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Sanjay Sanghoee Headshot

Smoking Guns: Finally Enough Evidence to 'Convict' Romney?

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Consistency, they say, is the hobgoblin of little minds, but sometimes it is just nature at its rare best -- when everything fits perfectly. As I write this piece, I feel a bit like a prosecutor who suddenly has all the pieces of evidence necessary to make a rock-solid case. It's a good feeling and I have Mitt Romney to thank for it. Now, I am not implying that anything he has done is criminal, just using the prosecutor metaphor to make my point. Over the past few months, he has thrown individual pieces of evidence my way but it was not until now that all the pieces meshed together to form a simple, clear, picture.

Ironically, if Romney had been forthcoming about all these facts from the get-go, he might have faced some criticism but there is a good chance he would have been able to put them to bed in time for the November elections, but it's too late now. The court of public opinion is already in session.

Exhibit A - Bain Capital's Business Model

Notwithstanding the financial engineering behind such transactions, the essence of the Leveraged Buyout, or LBO, is painfully simple. Under Romney, Bain bought companies by using a little bit of its own money, taking a big loan out for the rest, and then dumping that debt onto the companies' books so that Bain itself took very little risk. For the next few years, Bain would siphon off whatever profits it could by declaring dividends to itself and then finally cash out by selling the company. With so much debt on the books, a number of these companies (22 percent) went bankrupt or shut down, and 8 percent were complete disasters; of the ones that survived, most had to cut jobs and other productive business activities just to service the debt, which hampered their growth. Bain's investors, meanwhile, made out like bandits -- to the tune of $2.5 billion. Great business model, except if you were the acquired company.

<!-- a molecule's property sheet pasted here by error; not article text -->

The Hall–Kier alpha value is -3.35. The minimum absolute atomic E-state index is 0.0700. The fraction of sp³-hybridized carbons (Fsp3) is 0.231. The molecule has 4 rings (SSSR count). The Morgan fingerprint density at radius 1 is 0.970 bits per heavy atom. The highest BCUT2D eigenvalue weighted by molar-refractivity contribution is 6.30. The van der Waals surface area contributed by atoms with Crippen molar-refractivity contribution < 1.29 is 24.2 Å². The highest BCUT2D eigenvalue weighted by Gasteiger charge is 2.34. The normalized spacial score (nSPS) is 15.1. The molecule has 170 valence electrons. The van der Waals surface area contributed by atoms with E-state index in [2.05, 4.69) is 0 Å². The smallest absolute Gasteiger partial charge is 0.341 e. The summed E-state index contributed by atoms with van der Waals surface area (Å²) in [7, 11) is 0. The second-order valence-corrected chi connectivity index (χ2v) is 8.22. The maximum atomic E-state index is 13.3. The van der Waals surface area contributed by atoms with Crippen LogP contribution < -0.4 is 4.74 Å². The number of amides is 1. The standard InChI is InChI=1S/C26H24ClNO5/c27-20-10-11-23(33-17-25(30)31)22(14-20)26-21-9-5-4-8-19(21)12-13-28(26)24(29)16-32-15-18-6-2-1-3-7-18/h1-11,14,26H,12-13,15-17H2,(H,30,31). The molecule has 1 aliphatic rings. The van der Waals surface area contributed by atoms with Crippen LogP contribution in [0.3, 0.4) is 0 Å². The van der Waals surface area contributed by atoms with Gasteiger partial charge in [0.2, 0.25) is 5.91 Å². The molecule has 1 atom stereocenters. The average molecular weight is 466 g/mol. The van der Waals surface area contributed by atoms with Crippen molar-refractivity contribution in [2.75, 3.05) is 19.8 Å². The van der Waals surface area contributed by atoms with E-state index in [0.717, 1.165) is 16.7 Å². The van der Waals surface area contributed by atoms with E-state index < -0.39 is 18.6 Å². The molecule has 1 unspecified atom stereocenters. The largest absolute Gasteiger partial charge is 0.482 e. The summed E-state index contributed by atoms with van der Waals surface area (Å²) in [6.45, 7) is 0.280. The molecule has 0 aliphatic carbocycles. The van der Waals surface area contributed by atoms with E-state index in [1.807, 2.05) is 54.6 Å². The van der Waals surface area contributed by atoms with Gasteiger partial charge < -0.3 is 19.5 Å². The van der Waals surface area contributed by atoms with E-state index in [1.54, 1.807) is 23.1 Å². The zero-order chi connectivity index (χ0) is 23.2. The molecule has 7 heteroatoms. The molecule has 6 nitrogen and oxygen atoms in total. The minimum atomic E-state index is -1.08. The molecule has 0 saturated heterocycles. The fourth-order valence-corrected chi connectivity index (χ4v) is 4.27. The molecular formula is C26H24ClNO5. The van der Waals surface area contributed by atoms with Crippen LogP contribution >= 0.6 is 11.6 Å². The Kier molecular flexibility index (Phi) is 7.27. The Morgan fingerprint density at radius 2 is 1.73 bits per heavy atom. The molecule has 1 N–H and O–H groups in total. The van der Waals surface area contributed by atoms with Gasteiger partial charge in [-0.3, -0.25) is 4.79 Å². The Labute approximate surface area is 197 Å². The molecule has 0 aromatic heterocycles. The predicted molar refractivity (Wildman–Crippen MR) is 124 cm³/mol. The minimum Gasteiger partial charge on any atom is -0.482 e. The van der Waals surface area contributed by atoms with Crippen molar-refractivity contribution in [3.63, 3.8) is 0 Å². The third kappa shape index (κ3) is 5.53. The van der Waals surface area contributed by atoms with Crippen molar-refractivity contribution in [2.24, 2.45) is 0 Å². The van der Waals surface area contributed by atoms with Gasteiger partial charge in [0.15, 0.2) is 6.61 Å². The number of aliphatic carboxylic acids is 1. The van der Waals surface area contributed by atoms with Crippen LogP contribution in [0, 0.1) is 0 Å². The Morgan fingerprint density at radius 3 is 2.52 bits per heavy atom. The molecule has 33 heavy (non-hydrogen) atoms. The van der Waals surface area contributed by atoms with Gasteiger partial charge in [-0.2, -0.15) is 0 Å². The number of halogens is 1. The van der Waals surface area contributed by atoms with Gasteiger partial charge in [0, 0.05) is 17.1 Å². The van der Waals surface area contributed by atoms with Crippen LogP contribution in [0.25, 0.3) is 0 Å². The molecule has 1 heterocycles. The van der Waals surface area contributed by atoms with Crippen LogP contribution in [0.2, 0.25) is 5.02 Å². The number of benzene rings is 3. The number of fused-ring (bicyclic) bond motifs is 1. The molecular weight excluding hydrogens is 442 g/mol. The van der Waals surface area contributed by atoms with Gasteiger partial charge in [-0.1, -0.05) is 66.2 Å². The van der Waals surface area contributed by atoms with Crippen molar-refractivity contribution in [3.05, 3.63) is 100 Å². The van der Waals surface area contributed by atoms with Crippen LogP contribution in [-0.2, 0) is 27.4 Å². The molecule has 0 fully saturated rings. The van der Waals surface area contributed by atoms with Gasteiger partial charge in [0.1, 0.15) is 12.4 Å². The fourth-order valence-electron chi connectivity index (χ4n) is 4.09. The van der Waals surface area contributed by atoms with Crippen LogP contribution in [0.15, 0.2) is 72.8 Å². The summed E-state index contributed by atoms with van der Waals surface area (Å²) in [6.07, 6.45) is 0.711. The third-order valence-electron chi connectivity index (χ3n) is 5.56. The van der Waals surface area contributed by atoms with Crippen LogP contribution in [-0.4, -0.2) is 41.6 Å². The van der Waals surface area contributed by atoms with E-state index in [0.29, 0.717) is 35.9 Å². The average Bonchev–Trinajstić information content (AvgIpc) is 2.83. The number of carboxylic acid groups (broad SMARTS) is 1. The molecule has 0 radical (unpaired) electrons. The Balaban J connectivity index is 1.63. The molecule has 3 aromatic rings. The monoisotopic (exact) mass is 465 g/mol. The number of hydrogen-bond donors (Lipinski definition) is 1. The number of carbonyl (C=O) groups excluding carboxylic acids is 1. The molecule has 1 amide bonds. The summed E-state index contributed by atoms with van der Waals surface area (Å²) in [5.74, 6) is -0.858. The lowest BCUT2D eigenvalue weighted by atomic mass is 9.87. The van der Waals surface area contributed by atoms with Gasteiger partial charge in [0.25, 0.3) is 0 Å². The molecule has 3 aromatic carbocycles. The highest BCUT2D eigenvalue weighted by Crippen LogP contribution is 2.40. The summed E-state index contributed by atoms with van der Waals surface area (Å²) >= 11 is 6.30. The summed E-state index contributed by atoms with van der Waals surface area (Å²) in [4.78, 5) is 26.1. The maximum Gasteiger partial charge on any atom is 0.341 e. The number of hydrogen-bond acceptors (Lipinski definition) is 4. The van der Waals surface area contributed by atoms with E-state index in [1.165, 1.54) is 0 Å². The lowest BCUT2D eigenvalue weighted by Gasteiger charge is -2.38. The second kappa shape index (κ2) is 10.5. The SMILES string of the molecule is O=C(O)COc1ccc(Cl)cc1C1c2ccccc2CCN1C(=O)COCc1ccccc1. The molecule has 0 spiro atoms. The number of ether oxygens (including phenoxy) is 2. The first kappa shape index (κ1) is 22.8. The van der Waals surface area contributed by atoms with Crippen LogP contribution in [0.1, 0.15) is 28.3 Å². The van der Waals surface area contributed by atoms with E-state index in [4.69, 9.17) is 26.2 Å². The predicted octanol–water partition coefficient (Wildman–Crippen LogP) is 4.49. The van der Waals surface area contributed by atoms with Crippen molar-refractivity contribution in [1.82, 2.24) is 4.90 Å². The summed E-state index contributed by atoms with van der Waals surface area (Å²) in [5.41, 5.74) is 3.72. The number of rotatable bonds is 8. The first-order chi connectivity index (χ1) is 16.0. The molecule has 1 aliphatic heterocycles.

Exhibit B - Outsourcing

Outsourcing of U.S. jobs to India and China has its defenders, but it doesn't change the fact that it's problematic and usually hurts the domestic workforce. Whether the arena is manufacturing, packaging, or information technology, a job is a job and when it gets shipped overseas, it deprives Americans of their livelihood. Yet during Romney's tenure, Bain invested in several companies that did exactly that or at least were part of that chain. The most notable example is a Hong-Kong based Chinese company called Global-Tech Advanced Innovations, which manufactures appliances for U.S. companies. Bain, through an affiliate called Brookside Capital Partners, acquired 6.13 percent of Global-Tech (and possibly more through an undisclosed earlier investment) even though the company's business model was to take advantage of U.S. outsourcing. Romney's campaign has maintained that the investment was made after Romney departed Bain in February, 1999, but recent press reports and public filings seem to indicate otherwise. From an economic standpoint, outsourcing enables U.S. companies to boost their profits, but from a human capital standpoint it's a disaster; yet Romney happily participated in the Global-Tech deal and likely many others that have yet to be revealed or unearthed. Good for Romney, but bad for working class Americans.

Exhibit C - Offshore Bank Accounts

In something straight out of The Firm, Romney has routinely moved his money offshore to tax shelters like Bermuda and the Cayman Islands in order to shield them from the IRS. His 2010 tax return reveals a blind trust held by his wife -- which included a $3 million Swiss bank account glossed over in his previous financial disclosures, as well as a questionable tax shelter called a blocker corporation -- which is frowned upon by the government and costs taxpayers about $100 million every year. This does not include dozens of other offshore investments in Germany, Luxembourg, Australia and Ireland, which Romney has so far revealed very little about. And as for Bain, of the 138 Bain funds organized in the Cayman Islands, Romney apparently has interests in 12, totaling $30 million; not to mention that Bain itself played the same tax shield game as its CEO, effectively allowing him to "double-dip" on the tax side... Again, great for Romney but not for everyone else -- the California Public Interest Research Group reports that offshore tax havens cost the U.S. government roughly $100 billion every year.